Wyoming panel considers nuclear energy, waste storage

A Wyoming Legislature task force is examining a proposal that would allow the storage of high-level radioactive waste in the state if a nuclear power plant is established there.

The two bills recommended by the Task Force represent pre-planning in the area of nuclear energy, according to a summary provided by Republican State Sen. Stan Cooper. Cooper was to help brief other state lawmakers on the panel’s work Oct. 16.

“The Task Force finds that in addition to the proposed legislation, it is important to continue to explore the area of nuclear energy and uranium production for Wyoming’s future,” according to the summary. “The Task Force recommends that the Joint Minerals, Business and Economic Development Interim Committee look into consideration of these issues going forward.”

The bill for the authorization of certain radioactive waste facilities would remove the existing legislative approval requirement in an effort to remove an impediment which could potentially discourage nuclear energy production within the state.

The Task Force on Nuclear Energy Production was created through 2011 House Bill 129 and then continued for another year through 2012 Senate File 12. The Task Force met for two days in August and then held a final one day meeting in October.

“The facility shall only be authorized if it is operated in conjunction with and on the site of a nuclear power generation facility operating within the state,” according to the draft proposal.

A draft proposal from the task force last year “would have, potentially, authorized a standalone facility which may have accepted waste from other locations while this draft would require the storage to be done on-site and in conjunction with the operation of the nuclear facility,” according to the draft proposal.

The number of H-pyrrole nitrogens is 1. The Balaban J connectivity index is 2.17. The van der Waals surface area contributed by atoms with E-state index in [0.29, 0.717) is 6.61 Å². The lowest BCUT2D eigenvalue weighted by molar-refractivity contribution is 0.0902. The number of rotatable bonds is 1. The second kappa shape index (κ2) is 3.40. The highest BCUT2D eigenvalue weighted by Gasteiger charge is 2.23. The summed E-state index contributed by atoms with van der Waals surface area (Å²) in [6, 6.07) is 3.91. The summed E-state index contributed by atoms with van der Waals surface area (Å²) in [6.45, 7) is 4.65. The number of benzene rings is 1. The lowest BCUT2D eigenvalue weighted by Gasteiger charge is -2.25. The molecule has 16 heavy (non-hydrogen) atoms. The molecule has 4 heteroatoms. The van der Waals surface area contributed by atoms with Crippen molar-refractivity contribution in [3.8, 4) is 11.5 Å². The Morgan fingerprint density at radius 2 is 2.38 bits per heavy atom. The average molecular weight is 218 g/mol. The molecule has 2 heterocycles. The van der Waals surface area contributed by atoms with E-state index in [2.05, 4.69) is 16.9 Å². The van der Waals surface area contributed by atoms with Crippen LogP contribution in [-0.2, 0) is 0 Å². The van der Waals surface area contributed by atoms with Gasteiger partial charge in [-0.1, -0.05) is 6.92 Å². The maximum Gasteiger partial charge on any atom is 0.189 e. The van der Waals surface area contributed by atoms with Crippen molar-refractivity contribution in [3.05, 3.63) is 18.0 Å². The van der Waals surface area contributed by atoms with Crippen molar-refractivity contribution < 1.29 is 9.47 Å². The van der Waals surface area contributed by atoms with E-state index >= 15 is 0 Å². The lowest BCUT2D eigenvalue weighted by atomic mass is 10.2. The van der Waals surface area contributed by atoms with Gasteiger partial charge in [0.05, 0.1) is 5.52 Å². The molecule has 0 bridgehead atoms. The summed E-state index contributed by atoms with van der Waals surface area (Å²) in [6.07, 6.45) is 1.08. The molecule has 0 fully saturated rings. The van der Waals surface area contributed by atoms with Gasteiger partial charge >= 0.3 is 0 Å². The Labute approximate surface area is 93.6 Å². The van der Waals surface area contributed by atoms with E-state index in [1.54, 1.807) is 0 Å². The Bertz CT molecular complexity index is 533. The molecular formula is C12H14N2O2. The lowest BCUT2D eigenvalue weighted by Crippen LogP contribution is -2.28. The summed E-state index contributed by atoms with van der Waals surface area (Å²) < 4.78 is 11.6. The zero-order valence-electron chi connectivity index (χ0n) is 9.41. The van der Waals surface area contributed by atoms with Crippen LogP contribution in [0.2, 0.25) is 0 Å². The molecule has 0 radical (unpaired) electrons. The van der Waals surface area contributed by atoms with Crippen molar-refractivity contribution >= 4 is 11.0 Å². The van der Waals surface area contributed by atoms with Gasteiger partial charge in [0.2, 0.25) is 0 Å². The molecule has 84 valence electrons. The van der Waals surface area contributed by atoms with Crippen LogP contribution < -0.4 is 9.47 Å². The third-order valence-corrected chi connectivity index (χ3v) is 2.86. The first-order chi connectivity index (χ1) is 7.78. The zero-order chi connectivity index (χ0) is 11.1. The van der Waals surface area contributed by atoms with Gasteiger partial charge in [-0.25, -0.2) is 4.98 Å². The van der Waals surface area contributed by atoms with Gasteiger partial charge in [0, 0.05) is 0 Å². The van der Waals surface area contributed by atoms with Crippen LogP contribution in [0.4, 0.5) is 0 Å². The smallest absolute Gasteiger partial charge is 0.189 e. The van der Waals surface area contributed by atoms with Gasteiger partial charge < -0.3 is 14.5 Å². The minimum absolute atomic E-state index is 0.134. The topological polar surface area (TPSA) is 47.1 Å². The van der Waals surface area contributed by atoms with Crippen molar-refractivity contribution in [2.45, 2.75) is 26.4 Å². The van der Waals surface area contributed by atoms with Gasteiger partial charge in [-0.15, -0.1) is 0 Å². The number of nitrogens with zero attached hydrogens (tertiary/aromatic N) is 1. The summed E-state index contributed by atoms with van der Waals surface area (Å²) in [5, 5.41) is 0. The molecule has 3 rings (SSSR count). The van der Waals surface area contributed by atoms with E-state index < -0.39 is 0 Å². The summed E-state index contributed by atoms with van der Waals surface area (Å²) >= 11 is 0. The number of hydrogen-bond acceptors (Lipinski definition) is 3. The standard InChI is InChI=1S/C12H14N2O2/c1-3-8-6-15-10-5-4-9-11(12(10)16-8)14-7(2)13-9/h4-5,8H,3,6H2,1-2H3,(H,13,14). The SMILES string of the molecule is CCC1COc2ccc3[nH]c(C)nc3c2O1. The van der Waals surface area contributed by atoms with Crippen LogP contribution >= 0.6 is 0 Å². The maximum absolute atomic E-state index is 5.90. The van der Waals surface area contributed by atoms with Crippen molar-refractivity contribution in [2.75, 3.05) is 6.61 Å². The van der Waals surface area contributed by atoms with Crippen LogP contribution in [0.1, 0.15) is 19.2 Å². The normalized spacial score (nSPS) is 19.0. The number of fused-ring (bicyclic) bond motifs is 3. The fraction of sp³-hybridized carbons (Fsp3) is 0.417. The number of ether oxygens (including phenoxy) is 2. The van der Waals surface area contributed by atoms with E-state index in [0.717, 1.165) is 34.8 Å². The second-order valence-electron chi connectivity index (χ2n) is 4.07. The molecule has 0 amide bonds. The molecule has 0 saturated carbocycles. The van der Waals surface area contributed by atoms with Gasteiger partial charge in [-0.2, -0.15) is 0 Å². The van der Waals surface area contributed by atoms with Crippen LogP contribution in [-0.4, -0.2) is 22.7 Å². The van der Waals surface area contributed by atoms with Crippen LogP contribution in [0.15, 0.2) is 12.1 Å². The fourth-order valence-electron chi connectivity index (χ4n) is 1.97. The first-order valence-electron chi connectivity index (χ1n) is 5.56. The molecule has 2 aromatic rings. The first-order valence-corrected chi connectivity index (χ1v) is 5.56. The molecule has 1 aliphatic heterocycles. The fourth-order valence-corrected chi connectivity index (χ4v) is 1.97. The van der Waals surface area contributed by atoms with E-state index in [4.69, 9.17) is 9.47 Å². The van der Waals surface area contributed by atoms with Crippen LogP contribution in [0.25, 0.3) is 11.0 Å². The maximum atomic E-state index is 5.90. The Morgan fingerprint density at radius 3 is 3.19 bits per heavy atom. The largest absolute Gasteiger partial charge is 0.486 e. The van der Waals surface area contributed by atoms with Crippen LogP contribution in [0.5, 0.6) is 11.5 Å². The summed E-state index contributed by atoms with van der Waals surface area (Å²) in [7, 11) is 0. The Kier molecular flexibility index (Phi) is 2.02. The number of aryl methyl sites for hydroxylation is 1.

Companies, researchers, interest groups weigh in

PacifiCorp, which is part of MidAmerican Energy Holdings (MEH), could consider nuclear power in the 2025 to 2030 timeframe when some existing coal plants are retired, company official  Ian Andrews has told the panel.

Cost recovery is one of the reasons why PacifiCorp is not at the forefront in the nuclear area, Andrews said. The PacifiCorp official also noted that the Department of Energy will soon be making financial awards on small modular reactors.

Ken Vaughn of Cameco (TSX:CCO) (NYSE:CCJ) noted that the company goal is to double its uranium production worldwide. Historically Cameco has produced approximately two million pounds of uranium per year in Wyoming and its expansion projects would at least double that amount.

The Task Force on Nuclear Energy Production held a public meeting Oct. 11 in Casper, Wyo. Speakers included former governor Michael Sullivan, a Democrat, and an official from the U.S. Nuclear Regulatory Commission (NRC).

In prior meetings the panel also heard testimony by officials from the Idaho National Laboratory and Argonne National Laboratory. Argonne official Paul Dickman noted that there have been a couple of non-commercial nuclear reactors in Wyoming previously, owned by the military and a university.

The panel has also heard from uranium producers, business and environmental groups.

About Wayne Barber 4201 Articles
Wayne Barber, Chief Analyst for the GenerationHub, has been covering power generation, energy and natural resources issues at national publications for more than 20 years. Prior to joining PennWell he was editor of Generation Markets Week at SNL Financial for nine years. He has also worked as a business journalist at both McGraw-Hill and Financial Times Energy. Wayne also worked as a newspaper reporter for several years. During his career has visited nuclear reactors and coal mines as well as coal and natural gas power plants. Wayne can be reached at wayneb@pennwell.com.